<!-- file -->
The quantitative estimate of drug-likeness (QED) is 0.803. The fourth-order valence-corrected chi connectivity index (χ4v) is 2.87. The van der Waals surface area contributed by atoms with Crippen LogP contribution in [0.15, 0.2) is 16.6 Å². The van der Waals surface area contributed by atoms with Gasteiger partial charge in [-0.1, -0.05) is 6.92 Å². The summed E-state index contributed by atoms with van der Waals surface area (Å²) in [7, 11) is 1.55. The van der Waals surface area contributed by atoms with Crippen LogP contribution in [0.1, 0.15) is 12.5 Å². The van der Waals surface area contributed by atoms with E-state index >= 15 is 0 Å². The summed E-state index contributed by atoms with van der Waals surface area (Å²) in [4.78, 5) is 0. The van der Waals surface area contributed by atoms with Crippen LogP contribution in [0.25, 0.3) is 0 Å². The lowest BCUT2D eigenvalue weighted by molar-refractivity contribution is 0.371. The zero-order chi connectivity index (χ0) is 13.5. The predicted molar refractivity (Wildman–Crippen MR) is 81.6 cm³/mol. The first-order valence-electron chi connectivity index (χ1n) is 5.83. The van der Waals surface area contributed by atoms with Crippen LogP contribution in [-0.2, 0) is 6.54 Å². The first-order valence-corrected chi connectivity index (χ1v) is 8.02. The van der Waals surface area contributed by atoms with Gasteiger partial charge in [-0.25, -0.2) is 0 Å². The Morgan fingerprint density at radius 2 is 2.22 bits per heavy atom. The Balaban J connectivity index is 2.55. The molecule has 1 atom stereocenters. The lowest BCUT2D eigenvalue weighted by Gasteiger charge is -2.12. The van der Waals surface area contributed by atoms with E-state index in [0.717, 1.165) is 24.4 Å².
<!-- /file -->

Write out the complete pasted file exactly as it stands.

The quantitative estimate of drug-likeness (QED) is 0.803. The fourth-order valence-corrected chi connectivity index (χ4v) is 2.87. The van der Waals surface area contributed by atoms with Crippen LogP contribution in [0.15, 0.2) is 16.6 Å². The van der Waals surface area contributed by atoms with Gasteiger partial charge in [-0.1, -0.05) is 6.92 Å². The summed E-state index contributed by atoms with van der Waals surface area (Å²) in [7, 11) is 1.55. The van der Waals surface area contributed by atoms with Crippen LogP contribution in [0.1, 0.15) is 12.5 Å². The van der Waals surface area contributed by atoms with E-state index >= 15 is 0 Å². The summed E-state index contributed by atoms with van der Waals surface area (Å²) in [4.78, 5) is 0. The van der Waals surface area contributed by atoms with Crippen LogP contribution in [0.25, 0.3) is 0 Å². The lowest BCUT2D eigenvalue weighted by molar-refractivity contribution is 0.371. The zero-order chi connectivity index (χ0) is 13.5. The predicted molar refractivity (Wildman–Crippen MR) is 81.6 cm³/mol. The first-order valence-electron chi connectivity index (χ1n) is 5.83. The van der Waals surface area contributed by atoms with Crippen LogP contribution in [-0.2, 0) is 6.54 Å². The first-order valence-corrected chi connectivity index (χ1v) is 8.02. The van der Waals surface area contributed by atoms with Gasteiger partial charge in [-0.25, -0.2) is 0 Å². The Morgan fingerprint density at radius 2 is 2.22 bits per heavy atom. The Balaban J connectivity index is 2.55. The molecule has 1 atom stereocenters. The lowest BCUT2D eigenvalue weighted by Gasteiger charge is -2.12. The van der Waals surface area contributed by atoms with E-state index in [0.717, 1.165) is 24.4 Å².